Wednesday, December 2, 2009
Saturday, September 26, 2009
Monday, August 10, 2009
I remember how I first discovered poetry. At about seven, I chanced upon Langston Hughes' Dreams. I don’t recall that I had yet begun to dream dreams, but I understood the power of a dream having just read King’s Dream speech from a volume of the Negro Heritage Library my Nana had given me. I looked out of my bedroom window at the frozen New Jersey landscape. I knew that when I began to dream dreams, I would hold fast. . .
. . .As I prepare for the release of my debut collection of poetry, Psalm of the Sunflower, it is apropos that, I again think about discovery and identity through poetry. All grown-up now, a woman in the South for the better part of thirty years, I have measured myself by what are sometimes very strict and conservative social mores. A failed marriage and the resulting single parenthood was a painful induction into a realm of unreturned phone calls, un-invitations and social anonymity. It was cause for prayer and the cause of poverty. However, my divorce after fifteen years of marriage and three kids, created an opportunity not to recreate myself, but to self-actualize – to, as Walcott would say, “love again the stranger who was your self.” Writing the book showed me again that poetry could tell me the whole, unabridged truth about the world, about me and about me in the world. My poetry taught me to dream dreams. And, as I learned so long ago, "to hold fast."
Monday, July 27, 2009
Thursday, June 11, 2009
I would venture to add one more reason, but one that does not have to be inevitable for the stores that remain. As an independent publisher in business 10 years, I can attest to the poor treatment I and my colleagues have received from some independent stores. Perhaps it's the perception that "local" can't possibly be good enough to endorse, so stores spend thousands to bring in a famous author from somewhere else for programs. This situation is doubly difficult for local publishers carrying quality literary titles by multicultural authors. While of course no store can take on every book prospect that comes through their doors, there are many award-winning authors from within that store's very own community (with impeccable credentials and a a strong public following) who get ignored.
It is my belief that a connection with the surrounding community is important, and that is directly tied to supporting talented authors within that community. This support also stabilizes the local economy. Perhaps independent stores will be more open to this idea as we move into the future.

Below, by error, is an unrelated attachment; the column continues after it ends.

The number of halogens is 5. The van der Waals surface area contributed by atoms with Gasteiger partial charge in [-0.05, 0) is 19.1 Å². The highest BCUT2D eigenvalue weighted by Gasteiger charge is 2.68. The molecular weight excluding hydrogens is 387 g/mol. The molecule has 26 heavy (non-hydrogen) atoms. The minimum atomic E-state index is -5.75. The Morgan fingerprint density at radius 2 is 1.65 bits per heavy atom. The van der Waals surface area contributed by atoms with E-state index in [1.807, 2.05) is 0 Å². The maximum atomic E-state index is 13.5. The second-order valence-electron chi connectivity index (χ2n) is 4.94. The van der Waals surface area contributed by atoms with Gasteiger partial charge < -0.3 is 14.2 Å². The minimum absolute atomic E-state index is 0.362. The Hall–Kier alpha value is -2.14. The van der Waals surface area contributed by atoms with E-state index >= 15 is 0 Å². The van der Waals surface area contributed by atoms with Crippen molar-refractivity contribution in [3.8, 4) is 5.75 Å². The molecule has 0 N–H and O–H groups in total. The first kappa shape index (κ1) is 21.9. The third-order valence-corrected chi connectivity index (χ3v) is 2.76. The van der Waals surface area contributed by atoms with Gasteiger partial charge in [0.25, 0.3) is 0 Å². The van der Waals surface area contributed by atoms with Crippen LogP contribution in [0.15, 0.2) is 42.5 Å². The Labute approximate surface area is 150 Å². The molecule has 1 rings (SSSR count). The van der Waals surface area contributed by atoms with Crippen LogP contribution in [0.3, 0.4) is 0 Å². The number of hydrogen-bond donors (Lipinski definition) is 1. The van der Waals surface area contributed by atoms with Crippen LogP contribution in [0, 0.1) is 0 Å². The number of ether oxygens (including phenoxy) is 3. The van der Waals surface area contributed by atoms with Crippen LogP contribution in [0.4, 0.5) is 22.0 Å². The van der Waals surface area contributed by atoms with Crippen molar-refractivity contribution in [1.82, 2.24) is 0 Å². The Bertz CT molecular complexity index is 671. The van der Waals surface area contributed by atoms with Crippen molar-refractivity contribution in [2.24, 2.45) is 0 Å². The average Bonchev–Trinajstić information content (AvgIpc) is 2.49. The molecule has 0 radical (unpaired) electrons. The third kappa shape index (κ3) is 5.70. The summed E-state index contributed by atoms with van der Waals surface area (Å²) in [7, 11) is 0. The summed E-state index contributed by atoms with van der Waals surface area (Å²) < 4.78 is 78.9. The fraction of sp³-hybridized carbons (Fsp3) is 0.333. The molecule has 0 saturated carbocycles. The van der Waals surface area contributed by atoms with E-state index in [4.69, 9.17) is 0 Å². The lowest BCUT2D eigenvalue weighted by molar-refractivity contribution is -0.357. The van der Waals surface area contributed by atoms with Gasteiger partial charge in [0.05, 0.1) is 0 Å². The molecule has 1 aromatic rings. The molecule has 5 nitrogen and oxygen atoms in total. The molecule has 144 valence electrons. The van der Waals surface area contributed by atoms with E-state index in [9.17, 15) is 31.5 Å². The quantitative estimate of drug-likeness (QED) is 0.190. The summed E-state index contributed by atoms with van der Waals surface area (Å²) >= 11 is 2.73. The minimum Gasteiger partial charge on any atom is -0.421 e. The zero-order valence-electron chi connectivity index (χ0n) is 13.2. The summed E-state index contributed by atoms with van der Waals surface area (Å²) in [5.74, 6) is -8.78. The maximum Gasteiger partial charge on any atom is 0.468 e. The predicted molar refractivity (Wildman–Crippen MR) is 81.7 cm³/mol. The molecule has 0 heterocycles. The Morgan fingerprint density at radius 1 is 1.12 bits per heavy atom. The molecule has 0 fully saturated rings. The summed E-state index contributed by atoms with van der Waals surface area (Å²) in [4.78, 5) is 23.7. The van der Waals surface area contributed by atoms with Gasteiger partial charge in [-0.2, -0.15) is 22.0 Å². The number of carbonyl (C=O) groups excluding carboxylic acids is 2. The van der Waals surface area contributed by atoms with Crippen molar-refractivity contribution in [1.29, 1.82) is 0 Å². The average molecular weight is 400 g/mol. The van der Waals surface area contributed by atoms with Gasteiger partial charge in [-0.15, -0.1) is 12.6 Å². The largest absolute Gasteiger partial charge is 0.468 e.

Wednesday, April 29, 2009
Tuesday, April 14, 2009
Thursday, April 9, 2009
Monday, March 30, 2009
We are always searching for new ways to extend our reach into cyberspace, and our new Technorati page will go a long way in helping Aquarius Press achieve that goal. Click on the link above, and you will travel to our profile page. While it's still under construction, we will be adding features as we go along. It's a challenge keeping up with the myriad options available, but it's exciting to see how blogging technology has evolved just in the past year alone. Another great feature is the ability to post videos (mainly acquired through YouTube) on Technorati where it increases viewership exponentially. Look for our author features there soon.
Saturday, March 21, 2009
Thursday, January 29, 2009
"There are more of us than there are of them." These words, spoken by my friend and fellow author Sylvia McClain, is very inspiring and true. She was referring to the traditional book reading public. This current generation was raised on books, before the new digital technologies burst on the scene. In other words, there are still countless numbers of people who like to hold books in their hands. As a publisher, Aquarius Press is ready and able to meet both print demand as well as digital demand for the new age, but it's nice to know there are others out there who still prefer to flip the pages of a book on a rainy afternoon.